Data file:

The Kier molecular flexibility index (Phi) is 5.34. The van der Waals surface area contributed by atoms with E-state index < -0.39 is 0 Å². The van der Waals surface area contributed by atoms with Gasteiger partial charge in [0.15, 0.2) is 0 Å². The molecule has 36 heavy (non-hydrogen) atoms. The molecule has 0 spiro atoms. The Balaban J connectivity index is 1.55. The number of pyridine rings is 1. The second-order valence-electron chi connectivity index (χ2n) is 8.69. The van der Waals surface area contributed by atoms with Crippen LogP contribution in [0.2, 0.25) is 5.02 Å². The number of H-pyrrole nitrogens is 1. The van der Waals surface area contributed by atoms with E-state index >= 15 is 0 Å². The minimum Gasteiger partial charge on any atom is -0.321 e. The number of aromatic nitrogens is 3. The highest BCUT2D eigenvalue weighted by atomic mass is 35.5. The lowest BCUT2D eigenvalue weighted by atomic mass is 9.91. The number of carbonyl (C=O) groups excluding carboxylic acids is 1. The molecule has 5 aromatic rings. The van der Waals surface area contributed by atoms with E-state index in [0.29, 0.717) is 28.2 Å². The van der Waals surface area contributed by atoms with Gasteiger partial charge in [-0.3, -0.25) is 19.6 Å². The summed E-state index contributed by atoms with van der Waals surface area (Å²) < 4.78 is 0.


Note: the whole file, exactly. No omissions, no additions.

The Kier molecular flexibility index (Phi) is 5.34. The van der Waals surface area contributed by atoms with E-state index < -0.39 is 0 Å². The van der Waals surface area contributed by atoms with Gasteiger partial charge in [0.15, 0.2) is 0 Å². The molecule has 36 heavy (non-hydrogen) atoms. The molecule has 0 spiro atoms. The Balaban J connectivity index is 1.55. The number of pyridine rings is 1. The second-order valence-electron chi connectivity index (χ2n) is 8.69. The van der Waals surface area contributed by atoms with Crippen LogP contribution in [0.2, 0.25) is 5.02 Å². The number of H-pyrrole nitrogens is 1. The van der Waals surface area contributed by atoms with E-state index >= 15 is 0 Å². The minimum Gasteiger partial charge on any atom is -0.321 e. The number of aromatic nitrogens is 3. The highest BCUT2D eigenvalue weighted by atomic mass is 35.5. The lowest BCUT2D eigenvalue weighted by atomic mass is 9.91. The number of carbonyl (C=O) groups excluding carboxylic acids is 1. The molecule has 5 aromatic rings. The van der Waals surface area contributed by atoms with E-state index in [0.29, 0.717) is 28.2 Å². The van der Waals surface area contributed by atoms with Gasteiger partial charge in [-0.3, -0.25) is 19.6 Å². The summed E-state index contributed by atoms with van der Waals surface area (Å²) < 4.78 is 0.